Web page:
Java 8 parallelism exercise - part III

In the third part of this exercise I'm going to focus on an issue related to just a few lines of code, that is quite interesting: partly because it involves a minor quirk in Java 8, partly because the understanding of it and its work-around is a good way to deepen the comprehension of lambdas.

Before moving to the main topic, there are a few things to say. First, I have to mention that the source code underwent a slight refactoring, in which:

  1. I encapsulated everything related to progress tracking into a separate ProgressTracker class.
  2. I turned some methods in the Main class from static to regular instance method - this means that now Main is instantiated before being executed.
  3. I also renamed the package, but this is just a cosmetic thing.

There could be many things to say about this transformation, which converts the original, functional “look” into something traditionally object-oriented. But the scope of SolidBlue2, so far, is so simple that there is not enough context to make serious considerations about this topic.

Second, the scanning of the filesystem has been improved with a try-with-resources:

try (final Stream<Path> s = Files.walk(targetPath, FOLLOW_LINKS))
  {
    final Map<String, String> storage = s.filter(Main::matchesExtension)
                                         .peek(progressTracker::notifyDiscoveredFile)
                                         .collect(toList())
                                         .stream()
                                         .collect(toMap(p -> p.getFileName().toString(),
                                                        p -> computeFingerprint(p, "MD5"),
                                                        (v1, v2) -> v2));
    store(targetPath, storage);
  }

Stream, actually, has got a close() method. When the Stream source is in memory there's no need to close it, as the memory resources are handled by the Garbage Collector as usual. But when the source opens some system resources (such as sockets or files), the Stream should be explicitly closed. SolidBlue2 is currently a tiny command line application that terminates after the scan, so this aspect is not relevant now; but since it is going to become a full-fledged application with its own user interface, it's better to properly handled the thing before I forget. The best way to do that is to use try-with-resources, since Stream implements AutoCloseable.

Ok. Now we can focus on the main theme of this post. Let's look at the method that stores data into a file:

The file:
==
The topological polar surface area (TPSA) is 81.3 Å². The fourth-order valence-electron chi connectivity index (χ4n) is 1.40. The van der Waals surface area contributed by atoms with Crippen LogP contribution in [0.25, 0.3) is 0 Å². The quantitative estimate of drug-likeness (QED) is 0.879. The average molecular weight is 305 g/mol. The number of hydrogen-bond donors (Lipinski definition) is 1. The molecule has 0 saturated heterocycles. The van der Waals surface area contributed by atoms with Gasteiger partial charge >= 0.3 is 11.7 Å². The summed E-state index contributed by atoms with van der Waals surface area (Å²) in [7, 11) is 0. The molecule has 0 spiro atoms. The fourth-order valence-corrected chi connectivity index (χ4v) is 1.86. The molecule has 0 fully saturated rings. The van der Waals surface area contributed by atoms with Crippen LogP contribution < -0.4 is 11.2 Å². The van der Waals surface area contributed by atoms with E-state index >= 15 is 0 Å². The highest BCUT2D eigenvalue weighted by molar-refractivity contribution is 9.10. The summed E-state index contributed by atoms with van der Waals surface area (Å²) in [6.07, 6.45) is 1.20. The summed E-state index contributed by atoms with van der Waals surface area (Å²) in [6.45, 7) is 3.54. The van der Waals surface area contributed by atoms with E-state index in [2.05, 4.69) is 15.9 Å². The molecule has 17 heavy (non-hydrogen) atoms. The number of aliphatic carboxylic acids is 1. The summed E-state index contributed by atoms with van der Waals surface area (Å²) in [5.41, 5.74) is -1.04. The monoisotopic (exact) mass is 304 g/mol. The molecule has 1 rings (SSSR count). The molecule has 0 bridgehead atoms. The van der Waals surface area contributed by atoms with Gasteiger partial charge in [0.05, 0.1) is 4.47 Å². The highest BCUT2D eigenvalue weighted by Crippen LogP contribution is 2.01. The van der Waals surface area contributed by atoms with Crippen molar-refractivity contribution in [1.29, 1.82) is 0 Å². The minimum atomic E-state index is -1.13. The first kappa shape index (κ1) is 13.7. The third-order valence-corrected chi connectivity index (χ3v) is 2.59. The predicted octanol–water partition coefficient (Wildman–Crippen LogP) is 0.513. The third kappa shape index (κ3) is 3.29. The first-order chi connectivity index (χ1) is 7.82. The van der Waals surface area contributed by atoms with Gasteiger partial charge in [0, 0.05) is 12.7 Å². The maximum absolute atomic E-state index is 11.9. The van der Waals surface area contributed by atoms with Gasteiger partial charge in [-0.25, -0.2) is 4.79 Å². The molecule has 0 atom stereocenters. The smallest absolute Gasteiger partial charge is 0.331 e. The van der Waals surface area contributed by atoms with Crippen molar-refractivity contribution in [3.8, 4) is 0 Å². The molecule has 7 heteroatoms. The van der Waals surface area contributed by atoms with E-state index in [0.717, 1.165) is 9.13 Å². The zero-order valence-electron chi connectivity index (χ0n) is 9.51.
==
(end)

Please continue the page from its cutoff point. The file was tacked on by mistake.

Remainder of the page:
private void store (final Path targetPath, final Map<String, String> storage)
  throws IOException
  {
    final Path folder = targetPath.resolve(".it.tidalwave.solidblue2");
    final Path file = folder.resolve("fingerprints-j8.txt");
    Files.createDirectories(folder);
    log.info("Storing results into {} ...", file);

    try (final PrintWriter w = new PrintWriter(Files.newBufferedWriter(file, Charset.forName("UTF-8"))))
      {
        storage.entrySet().stream()
                          .sorted(comparing(Entry::getKey))
                          .forEach(e -> w.printf("MD5(%s)=%s\n", e.getKey(), e.getValue()));
      }
  }

While the code is fine and it's also robust, as it uses try-with-resources, one might ask whether Java 8 offers a less verbose way to do a simple operation such as writing some strings into a file. The verbosity related to BufferedWriter and PrintWriter is the thing I'm aiming at. In Java 8, actually, the Files class has been augmented with a couple of methods (I'm omitting some non relevant stuff):

public final class Files 
  {
    public static Stream<String> lines (Path path)
      throws IOException;
public static Path write (Path path, Iterable<? extends CharSequence> iterable) throws IOException;

... }

They are pretty useful as they encapsulate all the technicalities about opening and closing a file and provide a good abstraction that only focuses on the data to be read and written. Thus one might be induced to write something such as:

Files.write(file, 
            storage.entrySet().stream()
                              .sorted(comparing(Entry::getKey))
                              .map(e -> String.format("MD5(%s)=%s", e.getKey(), e.getValue())), 
            Charset.forName("UTF-8"));
    

Unfortunately this fails in compilation, because Stream<T> doesn't extend Iterable<T>. This is pretty curious, since Stream<T> does provide indeed a public Iterator<T> iterator() method (as well as another couple of methods defined in Iterable). The thing has been already debated at StackOverflow, where one of the answers was more or less “the thing is deliberate, because programmers are used to the fact that they can call iterator() on a collection multiple times, while Stream can be used only once“. Actually, one should recall that Stream is not a collection, rather a manipulator of collections of data. And Streams have been designed with the internal iteration concept in mind, while iterators are made for external iteration.

To have an authoritative answer I've asked about this issue at the core-libs-dev mailing list and got a very exhaustive reply from Remi Forax, including this confirmation: